Thursday, 11 October 2018

Last Messages from Dying Soldiers

Corporal William Hart

Friday 11th October 1918: News of her husband’s death came as a great shock to Mrs. Elizabeth Hart of Caddington. Her husband, Corporal William Hart of Caddington, was badly wounded in the left arm on Sunday 22nd September. His arm was amputated to the elbow, but he was able to write a message to his wife with his right: “My love to all; keep smiling”. However, he succumbed to his injuries and died in hospital at Rouen on 1st October. A former stoker at the Luton Gas Works, Corporal Hart had joined the Army in October 1914. He was invalided home and spent a year in a London hospital. He had only been back in France for eleven weeks when he received the fatal wound.

Twenty one year old Private Bernard Bone of New Town Street, Luton, has also died of wounds. Before the war he worked for Messrs. Kent and was a member of the Territorials. He served with the East Anglian Royal Engineers until a recent transfer to the Cheshire Regiment. He had been wounded three times and had suffered from trench fever. The chaplain of the Canadian Casualty Clearing Station where he died wrote to his mother: “He was struck by a shell from the enemy causing bad fractures of both legs, and his hands and face were slightly wounded. The fearful shock to his whole nervous system was an alarming factor. He was quite cheerful at first. Everything that the best surgeons and nurses could do was done for your dear boy … When I asked him what message I should send to you he simply said, ‘Give her my love and tell her that I did my duty for God and country, and if God sees fit to take me I am not afraid of death.’ … He saved others; himself he could not save.”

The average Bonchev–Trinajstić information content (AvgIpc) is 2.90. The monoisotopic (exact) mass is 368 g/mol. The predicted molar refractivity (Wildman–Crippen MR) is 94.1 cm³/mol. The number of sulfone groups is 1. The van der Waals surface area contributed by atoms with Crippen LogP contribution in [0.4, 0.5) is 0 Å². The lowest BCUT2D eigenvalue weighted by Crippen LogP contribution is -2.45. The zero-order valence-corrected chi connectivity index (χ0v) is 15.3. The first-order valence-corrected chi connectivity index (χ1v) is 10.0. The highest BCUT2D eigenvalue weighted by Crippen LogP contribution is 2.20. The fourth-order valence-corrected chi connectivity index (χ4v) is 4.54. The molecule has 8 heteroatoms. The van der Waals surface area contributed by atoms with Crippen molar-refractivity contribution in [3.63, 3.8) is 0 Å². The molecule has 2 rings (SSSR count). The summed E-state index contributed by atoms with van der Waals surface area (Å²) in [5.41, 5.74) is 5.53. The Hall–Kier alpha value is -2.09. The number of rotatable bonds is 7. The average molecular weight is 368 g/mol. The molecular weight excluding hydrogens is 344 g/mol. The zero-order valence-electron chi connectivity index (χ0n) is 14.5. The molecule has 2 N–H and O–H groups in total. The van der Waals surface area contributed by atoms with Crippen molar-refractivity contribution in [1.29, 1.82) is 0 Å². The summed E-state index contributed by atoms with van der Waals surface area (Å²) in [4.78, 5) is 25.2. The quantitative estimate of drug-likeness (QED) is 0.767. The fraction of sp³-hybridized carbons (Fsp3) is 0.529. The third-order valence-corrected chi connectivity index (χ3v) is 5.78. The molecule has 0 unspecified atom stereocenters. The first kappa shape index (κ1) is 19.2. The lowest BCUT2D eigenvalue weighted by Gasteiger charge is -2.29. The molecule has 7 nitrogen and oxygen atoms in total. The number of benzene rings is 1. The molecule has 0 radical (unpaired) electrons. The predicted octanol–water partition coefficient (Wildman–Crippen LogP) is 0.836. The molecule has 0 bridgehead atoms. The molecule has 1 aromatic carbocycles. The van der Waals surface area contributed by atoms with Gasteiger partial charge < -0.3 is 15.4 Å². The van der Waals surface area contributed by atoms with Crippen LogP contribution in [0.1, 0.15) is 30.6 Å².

Source: Luton News, 17th October 1918

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